When we do access audits, I’m in my electric chair but I bring my self-propelled chair along. We put the client in the self-propelled chair so they can experience the space themselves and see how it works, because until you’ve actually tried a space in a wheelchair, you have no idea what barriers you’re up against. Of course, we can’t always physically go into the space, especially on new build projects – so if we’re working off plan, there are ways of mocking up the space to explore how it will work for a wheelchair user.
Through Seated Perspectives we produce videos of places that have got access really nailed. Myself and my fellow founder Issac Harvey will create video reviews of us using those spaces, so people can get a first hand disabled perspective of what the space is like. Some access consultants will go in with a tape measure and check all the door widths and other dimensions – but we have to remember that disabled people don’t go around with tape measures. For me, if I can see Isaac going through the door, I know I can go through the door.
People really value being able to see a disabled person actually in the space so they can understand how it will work for their specific needs.
Why is access consultancy important?
I believe access consultancy is important because the Doc M regulations are just a baseline. Just because a space is compliant, it doesn’t mean it’s accessible for everyone. If you make it right for a self-propelled wheelchair, that doesn’t necessarily mean it’s going to be right for someone in an electric wheelchair. If you design for a person in a wheelchair, you might overlook the needs of somebody with a visual impairment. In an ideal world, every venue would employ an access consultant to evaluate their spaces from a disabled person’s perspective. We can advise on Universal Design principles, so that the space is suitable for everyone’s needs.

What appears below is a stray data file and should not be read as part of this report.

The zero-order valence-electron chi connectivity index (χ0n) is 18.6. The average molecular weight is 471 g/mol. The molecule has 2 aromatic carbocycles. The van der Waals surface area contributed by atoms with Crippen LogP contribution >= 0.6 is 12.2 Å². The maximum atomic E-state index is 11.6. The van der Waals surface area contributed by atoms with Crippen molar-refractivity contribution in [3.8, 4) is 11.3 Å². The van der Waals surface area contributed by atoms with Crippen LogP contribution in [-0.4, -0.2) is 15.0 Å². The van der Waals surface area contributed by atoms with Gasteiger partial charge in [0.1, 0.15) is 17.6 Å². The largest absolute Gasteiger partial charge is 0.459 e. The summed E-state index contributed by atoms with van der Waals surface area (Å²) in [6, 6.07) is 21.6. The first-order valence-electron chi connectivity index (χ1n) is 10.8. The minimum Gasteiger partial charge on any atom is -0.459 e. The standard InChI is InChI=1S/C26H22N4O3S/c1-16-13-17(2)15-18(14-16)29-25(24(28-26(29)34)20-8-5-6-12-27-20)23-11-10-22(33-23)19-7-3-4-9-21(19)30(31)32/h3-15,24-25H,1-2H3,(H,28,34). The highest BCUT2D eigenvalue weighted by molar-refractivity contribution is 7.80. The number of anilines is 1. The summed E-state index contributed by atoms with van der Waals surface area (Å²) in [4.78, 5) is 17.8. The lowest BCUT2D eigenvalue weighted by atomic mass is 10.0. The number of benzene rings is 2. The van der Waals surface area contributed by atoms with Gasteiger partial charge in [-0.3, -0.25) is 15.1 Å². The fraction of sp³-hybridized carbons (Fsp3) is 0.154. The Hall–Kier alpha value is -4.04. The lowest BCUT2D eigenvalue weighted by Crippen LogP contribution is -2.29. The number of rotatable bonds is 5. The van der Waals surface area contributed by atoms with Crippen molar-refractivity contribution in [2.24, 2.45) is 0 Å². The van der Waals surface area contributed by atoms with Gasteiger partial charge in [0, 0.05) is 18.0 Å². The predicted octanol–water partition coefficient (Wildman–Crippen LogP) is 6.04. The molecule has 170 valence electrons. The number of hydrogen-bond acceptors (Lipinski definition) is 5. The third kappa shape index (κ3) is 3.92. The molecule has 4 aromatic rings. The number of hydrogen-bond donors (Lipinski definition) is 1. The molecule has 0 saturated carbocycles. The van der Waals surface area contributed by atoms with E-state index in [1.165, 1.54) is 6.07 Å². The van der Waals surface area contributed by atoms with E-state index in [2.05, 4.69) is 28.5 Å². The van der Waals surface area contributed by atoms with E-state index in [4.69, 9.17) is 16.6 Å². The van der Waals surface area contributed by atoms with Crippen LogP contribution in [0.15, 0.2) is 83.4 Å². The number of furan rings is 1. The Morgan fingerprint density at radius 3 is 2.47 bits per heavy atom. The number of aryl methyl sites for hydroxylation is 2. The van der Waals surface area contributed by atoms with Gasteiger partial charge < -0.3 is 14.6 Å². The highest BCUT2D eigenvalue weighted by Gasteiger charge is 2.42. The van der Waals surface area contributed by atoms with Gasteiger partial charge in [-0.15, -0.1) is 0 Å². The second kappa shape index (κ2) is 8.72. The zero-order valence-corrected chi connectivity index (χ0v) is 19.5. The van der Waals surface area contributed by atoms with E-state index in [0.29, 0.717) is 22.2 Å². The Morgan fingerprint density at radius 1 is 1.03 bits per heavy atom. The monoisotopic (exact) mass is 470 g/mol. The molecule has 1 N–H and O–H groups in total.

What’s your most common complaint about accessible toilets?
Space is a big one. Because I use a powered wheelchair that’s larger than a self-propelled chair, I often find there’s not enough room inside a toilet cubicle. We also have to remember that some disabled people will need to bring a carer with them if they’re going to be using a bathroom, so suddenly you’ve got two people in a space, and you need a turning circle – so the space might well be compliant, but actually is it truly accessible? Maybe not.
My other pet peeve is a lack of available surfaces for equipment. I’ve got a colostomy bag and if I need to change that when I’m out and about I’ll have to open up my backpack and get all my supplies out. Most disabled toilets don’t have anywhere I can do that, or they expect me to do it on the floor or on a baby change unit, which just isn’t practical or appropriate. So just having a table where you can put a bag without having to grapple with balancing things on your knee makes a big difference. Doc M shelves are normally 10cm deep, which is pretty narrow, and Doc M requires them to be placed behind the toilet on the wall, which is hard for me to reach. It just doesn’t work – and these are just things that are inconvenient. I’ve seen plenty of ‘compliant’ Doc M spaces that were actually unsafe.